Elevated Serum Amino Acids Induce a Subpopulation of Alpha Cells to Initiate Pancreatic Neuroendocrine Tumor Formation

DK Smith, etc
Cell Reports Medicine, 2020

The cellular origin of sporadic pancreatic neuroendocrine tumors (PNETs) is obscure. Hormone expression suggests that these tumors arise from glucagon-producing alpha cells or insulin-producing ß cells, but instability in hormone expression prevents linage determination. We utilize loss of hepatic glucagon receptor (GCGR) signaling to drive alpha cell hyperproliferation and tumor formation to identify a cell of origin and dissect mechanisms that drive progression. Using a combination of genetically engineered Gcgr knockout mice and GCGR-inhibiting antibodies, we show that elevated plasma amino acids drive the appearance of a proliferative population of SLC38A5+ embryonic progenitor-like alpha cells in mice. Further, we characterize tumors from patients with rare bi-allelic germline GCGR loss-of-function variants and find prominent tumor-cell-associated expression of the SLC38A5 paralog SLC7A8 as well as markers of active mTOR signaling. Thus, progenitor cells arise from adult alpha cells in response to metabolic signals and, when inductive signals are chronically present, drive tumor initiation.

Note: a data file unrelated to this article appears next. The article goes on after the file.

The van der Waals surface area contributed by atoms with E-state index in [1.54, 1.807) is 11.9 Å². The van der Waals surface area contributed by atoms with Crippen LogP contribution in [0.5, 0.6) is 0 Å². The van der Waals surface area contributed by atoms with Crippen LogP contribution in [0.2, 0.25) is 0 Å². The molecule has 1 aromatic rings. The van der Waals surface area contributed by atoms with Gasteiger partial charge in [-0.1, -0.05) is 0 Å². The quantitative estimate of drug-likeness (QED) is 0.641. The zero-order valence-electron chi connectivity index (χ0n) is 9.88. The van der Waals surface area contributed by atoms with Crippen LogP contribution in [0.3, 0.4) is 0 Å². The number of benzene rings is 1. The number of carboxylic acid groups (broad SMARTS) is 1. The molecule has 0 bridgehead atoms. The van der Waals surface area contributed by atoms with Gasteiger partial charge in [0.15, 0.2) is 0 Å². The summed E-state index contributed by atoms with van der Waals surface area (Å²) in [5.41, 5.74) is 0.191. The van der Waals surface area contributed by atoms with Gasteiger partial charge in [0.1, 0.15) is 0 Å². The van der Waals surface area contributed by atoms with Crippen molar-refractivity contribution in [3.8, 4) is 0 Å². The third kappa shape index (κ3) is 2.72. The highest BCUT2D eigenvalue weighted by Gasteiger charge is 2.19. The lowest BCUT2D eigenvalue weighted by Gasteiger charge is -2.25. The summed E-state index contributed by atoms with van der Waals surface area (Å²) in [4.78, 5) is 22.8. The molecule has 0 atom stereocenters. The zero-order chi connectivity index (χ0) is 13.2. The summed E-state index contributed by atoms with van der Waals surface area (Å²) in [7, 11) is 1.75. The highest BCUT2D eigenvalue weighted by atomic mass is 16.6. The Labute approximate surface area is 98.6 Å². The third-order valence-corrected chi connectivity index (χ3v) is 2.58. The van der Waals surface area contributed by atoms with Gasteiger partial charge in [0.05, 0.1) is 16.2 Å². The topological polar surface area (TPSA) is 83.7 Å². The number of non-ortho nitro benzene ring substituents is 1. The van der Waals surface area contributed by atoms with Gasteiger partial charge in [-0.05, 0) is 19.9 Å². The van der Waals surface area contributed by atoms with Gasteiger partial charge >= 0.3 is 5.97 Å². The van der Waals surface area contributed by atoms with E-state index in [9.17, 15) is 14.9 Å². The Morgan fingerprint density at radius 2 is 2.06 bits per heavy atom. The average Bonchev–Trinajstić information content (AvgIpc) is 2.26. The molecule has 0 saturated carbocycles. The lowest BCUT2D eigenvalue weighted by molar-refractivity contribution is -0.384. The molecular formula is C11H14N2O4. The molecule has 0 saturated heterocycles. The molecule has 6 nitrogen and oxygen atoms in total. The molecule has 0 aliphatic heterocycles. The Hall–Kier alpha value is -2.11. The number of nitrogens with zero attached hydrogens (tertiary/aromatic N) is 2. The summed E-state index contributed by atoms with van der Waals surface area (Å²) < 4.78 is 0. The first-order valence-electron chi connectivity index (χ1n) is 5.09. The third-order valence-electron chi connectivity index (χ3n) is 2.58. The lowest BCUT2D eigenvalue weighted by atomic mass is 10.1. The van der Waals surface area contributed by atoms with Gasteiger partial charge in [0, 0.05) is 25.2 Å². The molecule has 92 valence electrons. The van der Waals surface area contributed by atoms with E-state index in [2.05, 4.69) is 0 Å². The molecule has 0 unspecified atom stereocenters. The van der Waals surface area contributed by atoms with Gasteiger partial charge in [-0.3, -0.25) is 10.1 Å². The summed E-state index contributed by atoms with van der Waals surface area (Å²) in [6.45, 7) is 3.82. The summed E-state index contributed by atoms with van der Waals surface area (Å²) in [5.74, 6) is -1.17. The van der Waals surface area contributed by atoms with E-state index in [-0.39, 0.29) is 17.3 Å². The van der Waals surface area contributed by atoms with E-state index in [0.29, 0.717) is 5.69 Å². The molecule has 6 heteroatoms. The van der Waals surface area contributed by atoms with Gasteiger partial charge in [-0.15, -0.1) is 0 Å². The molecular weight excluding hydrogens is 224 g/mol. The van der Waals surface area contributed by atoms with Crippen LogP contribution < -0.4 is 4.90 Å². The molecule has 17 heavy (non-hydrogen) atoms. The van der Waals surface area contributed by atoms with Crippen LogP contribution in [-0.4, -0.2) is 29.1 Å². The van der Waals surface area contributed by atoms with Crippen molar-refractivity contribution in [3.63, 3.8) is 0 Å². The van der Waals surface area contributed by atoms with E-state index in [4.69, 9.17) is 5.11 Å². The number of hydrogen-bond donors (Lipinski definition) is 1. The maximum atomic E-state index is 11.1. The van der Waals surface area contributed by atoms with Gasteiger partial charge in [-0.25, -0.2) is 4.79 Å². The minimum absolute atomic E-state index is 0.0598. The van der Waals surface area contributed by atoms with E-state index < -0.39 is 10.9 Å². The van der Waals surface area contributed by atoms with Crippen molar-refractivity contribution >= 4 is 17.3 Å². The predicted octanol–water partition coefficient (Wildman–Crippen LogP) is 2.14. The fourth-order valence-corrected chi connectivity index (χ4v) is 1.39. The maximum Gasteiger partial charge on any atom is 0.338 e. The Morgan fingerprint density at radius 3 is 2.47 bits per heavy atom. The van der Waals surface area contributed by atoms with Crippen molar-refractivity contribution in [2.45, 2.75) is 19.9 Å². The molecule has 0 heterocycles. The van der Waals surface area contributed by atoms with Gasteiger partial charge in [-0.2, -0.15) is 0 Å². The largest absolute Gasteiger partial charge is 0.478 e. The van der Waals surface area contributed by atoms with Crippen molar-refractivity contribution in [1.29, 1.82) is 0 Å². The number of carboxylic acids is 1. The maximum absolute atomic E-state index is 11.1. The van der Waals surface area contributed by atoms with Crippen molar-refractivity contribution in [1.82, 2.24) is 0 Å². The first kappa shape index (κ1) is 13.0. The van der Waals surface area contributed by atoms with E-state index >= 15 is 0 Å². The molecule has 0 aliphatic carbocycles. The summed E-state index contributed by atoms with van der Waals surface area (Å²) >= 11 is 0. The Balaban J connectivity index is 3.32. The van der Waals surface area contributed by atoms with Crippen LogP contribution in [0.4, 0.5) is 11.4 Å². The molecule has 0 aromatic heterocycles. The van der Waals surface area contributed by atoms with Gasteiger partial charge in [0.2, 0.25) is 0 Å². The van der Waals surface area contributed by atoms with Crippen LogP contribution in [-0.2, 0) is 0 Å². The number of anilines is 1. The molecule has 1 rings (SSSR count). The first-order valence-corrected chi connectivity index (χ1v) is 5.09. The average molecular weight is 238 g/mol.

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Cell Reports Medicine
doi: 10.1016/j.xcrm.2020.100058